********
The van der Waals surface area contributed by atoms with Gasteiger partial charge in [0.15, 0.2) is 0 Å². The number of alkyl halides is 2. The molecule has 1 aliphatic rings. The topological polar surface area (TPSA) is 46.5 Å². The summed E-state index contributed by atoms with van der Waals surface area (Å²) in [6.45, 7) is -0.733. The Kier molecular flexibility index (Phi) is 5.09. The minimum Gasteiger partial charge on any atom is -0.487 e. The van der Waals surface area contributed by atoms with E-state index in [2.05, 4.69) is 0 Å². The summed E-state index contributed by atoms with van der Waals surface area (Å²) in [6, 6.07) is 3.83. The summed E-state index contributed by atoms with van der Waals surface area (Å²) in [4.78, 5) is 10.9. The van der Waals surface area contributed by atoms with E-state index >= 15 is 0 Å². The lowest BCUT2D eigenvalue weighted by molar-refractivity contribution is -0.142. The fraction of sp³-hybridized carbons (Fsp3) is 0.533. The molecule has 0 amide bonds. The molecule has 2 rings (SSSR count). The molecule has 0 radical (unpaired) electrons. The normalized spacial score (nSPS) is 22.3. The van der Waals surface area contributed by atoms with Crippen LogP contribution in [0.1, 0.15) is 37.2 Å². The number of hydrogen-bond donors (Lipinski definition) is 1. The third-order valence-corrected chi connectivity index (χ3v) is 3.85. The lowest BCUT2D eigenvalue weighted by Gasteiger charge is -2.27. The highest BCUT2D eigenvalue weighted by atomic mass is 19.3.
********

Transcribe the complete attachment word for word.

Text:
The van der Waals surface area contributed by atoms with Gasteiger partial charge in [0.15, 0.2) is 0 Å². The number of alkyl halides is 2. The molecule has 1 aliphatic rings. The topological polar surface area (TPSA) is 46.5 Å². The summed E-state index contributed by atoms with van der Waals surface area (Å²) in [6.45, 7) is -0.733. The Kier molecular flexibility index (Phi) is 5.09. The minimum Gasteiger partial charge on any atom is -0.487 e. The van der Waals surface area contributed by atoms with E-state index in [2.05, 4.69) is 0 Å². The summed E-state index contributed by atoms with van der Waals surface area (Å²) in [6, 6.07) is 3.83. The summed E-state index contributed by atoms with van der Waals surface area (Å²) in [4.78, 5) is 10.9. The van der Waals surface area contributed by atoms with E-state index >= 15 is 0 Å². The lowest BCUT2D eigenvalue weighted by molar-refractivity contribution is -0.142. The fraction of sp³-hybridized carbons (Fsp3) is 0.533. The molecule has 0 amide bonds. The molecule has 2 rings (SSSR count). The molecule has 0 radical (unpaired) electrons. The normalized spacial score (nSPS) is 22.3. The van der Waals surface area contributed by atoms with Crippen LogP contribution in [0.1, 0.15) is 37.2 Å². The number of hydrogen-bond donors (Lipinski definition) is 1. The third-order valence-corrected chi connectivity index (χ3v) is 3.85. The lowest BCUT2D eigenvalue weighted by Gasteiger charge is -2.27. The highest BCUT2D eigenvalue weighted by atomic mass is 19.3.